I wonder how much that alone would reduce the problems of identity theft. I'm certain that there is no catch-all in this era but every bit helps.

No, there are systems to do it (2, Informative)

Sycraft-fu (314770) | more than 6 years ago | (#21989674)

In America the big one is the Automated Clearing House. That's how you do thing like automatic bill pay or such if you want. The company you are paying tells the bank "The customer for this account said I could have this much money," and the bank transfers it. Now the balance on this is that you don't just hop on the network. I can't just go and do an ACH debit from your account. Those that are part of the network are subject to strict regulations, once of which being you have to say it is ok for them to take money from your account. If they just do it without permission, they are in trouble.

However, you would be right in thinking that this isn't perfectly secure. We live in a world of imperfection, however, and usability is balanced against security all the time.

It only works for certain registered entities... (1)

Joce640k (829181) | more than 6 years ago | (#21989706)

UK law allows you to set up direct debits to certain registered entities without too much verification. The pranksters simply chose one of them.

There's no way a thief could transfer money to their own account (in theory).

Re:How?? (1)

Gyppo (982168) | more than 6 years ago | (#21989720)

Nope. You can go to many web sites and transfer money to them from a bank account electronically simply by providing your bank account number and bank routing number (which is readily available on paper checks). That's how I set up my automatic mortgage payments.

Re:How?? (1)

Albanach (527650) | more than 6 years ago | (#21989812)

Isn't your bank the only institution able to transfer money out of your account?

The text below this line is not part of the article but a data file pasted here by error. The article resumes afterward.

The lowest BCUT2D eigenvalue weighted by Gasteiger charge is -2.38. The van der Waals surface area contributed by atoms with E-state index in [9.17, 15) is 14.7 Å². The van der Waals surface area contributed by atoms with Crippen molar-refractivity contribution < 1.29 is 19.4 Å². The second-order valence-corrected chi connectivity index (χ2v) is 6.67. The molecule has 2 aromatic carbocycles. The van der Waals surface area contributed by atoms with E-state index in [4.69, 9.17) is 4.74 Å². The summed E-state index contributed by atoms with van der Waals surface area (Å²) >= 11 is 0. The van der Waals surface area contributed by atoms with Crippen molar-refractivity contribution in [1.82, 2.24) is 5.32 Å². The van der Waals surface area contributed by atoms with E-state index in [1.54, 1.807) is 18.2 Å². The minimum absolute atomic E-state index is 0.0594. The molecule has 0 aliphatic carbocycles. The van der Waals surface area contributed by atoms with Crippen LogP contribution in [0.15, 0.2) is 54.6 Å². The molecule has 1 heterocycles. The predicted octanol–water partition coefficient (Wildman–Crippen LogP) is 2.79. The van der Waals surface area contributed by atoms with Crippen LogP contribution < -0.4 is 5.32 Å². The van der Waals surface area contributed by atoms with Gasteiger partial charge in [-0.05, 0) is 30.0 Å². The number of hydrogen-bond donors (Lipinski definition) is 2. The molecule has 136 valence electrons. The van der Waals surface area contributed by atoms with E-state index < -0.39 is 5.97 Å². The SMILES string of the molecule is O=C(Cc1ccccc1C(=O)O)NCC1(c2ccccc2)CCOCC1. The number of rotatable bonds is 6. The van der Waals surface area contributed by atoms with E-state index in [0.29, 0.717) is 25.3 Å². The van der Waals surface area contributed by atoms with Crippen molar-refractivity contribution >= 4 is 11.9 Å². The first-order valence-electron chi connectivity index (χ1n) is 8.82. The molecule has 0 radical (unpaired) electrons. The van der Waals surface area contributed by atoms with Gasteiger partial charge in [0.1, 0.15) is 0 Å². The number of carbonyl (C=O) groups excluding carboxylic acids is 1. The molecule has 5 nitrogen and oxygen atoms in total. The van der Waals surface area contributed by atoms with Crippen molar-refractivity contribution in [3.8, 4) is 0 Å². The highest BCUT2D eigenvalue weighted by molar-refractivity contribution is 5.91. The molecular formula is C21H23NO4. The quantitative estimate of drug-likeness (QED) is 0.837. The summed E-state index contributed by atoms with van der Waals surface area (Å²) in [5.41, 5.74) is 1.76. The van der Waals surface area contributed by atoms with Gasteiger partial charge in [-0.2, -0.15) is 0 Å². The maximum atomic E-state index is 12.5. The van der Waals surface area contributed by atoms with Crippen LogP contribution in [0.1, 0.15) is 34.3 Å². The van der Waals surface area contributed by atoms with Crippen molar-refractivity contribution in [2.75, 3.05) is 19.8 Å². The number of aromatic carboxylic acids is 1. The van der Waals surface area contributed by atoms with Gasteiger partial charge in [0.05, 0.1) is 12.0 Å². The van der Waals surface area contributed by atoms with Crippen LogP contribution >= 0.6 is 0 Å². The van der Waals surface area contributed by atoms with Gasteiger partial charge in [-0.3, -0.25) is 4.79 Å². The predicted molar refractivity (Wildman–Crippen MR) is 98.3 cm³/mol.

Generally yes. The banks also approve companies and non profits who can then take part in the Direct Debit scheme. They can then set up a mandate and start collecting money from your account say as bill payment or a membership subscription. These transactions are covered by the Direct Debit Guarantee.

Don't you have to show your ID? Don't you have to sign some documents???
No, these can be set up electronically online or over the phone. Because of the arduous requirements to joint the Direct Debit scheme, the banks see little fraud. It is pretty much impossible to withdraw funds from someone's account for your own benefit, you can only give them to an approved company or charity.

Re:How?? (0)

Anonymous Coward | more than 6 years ago | (#21989824)

How in hell is this possible?
Electronic check.

Will it lead to stricter regulation of credit? (4, Interesting)

Reality Master 201 (578873) | more than 6 years ago | (#21989070)

It seems like making people paranoid about protecting their personal data is the wrong way to attack the problem, especially given the significant chance that whatever they do, some 3rd party will release that data and put them at risk.

Instead, we should remove the incentive for identity theft and make it MUCH more onerous and difficult to get anything worthwhile out of stolen financial data.

Plus, it'd be nice to not get those 10-15 credit card offers a week in the mail.

To answer the question (2, Informative)

cream wobbly (1102689) | more than 6 years ago | (#21989112)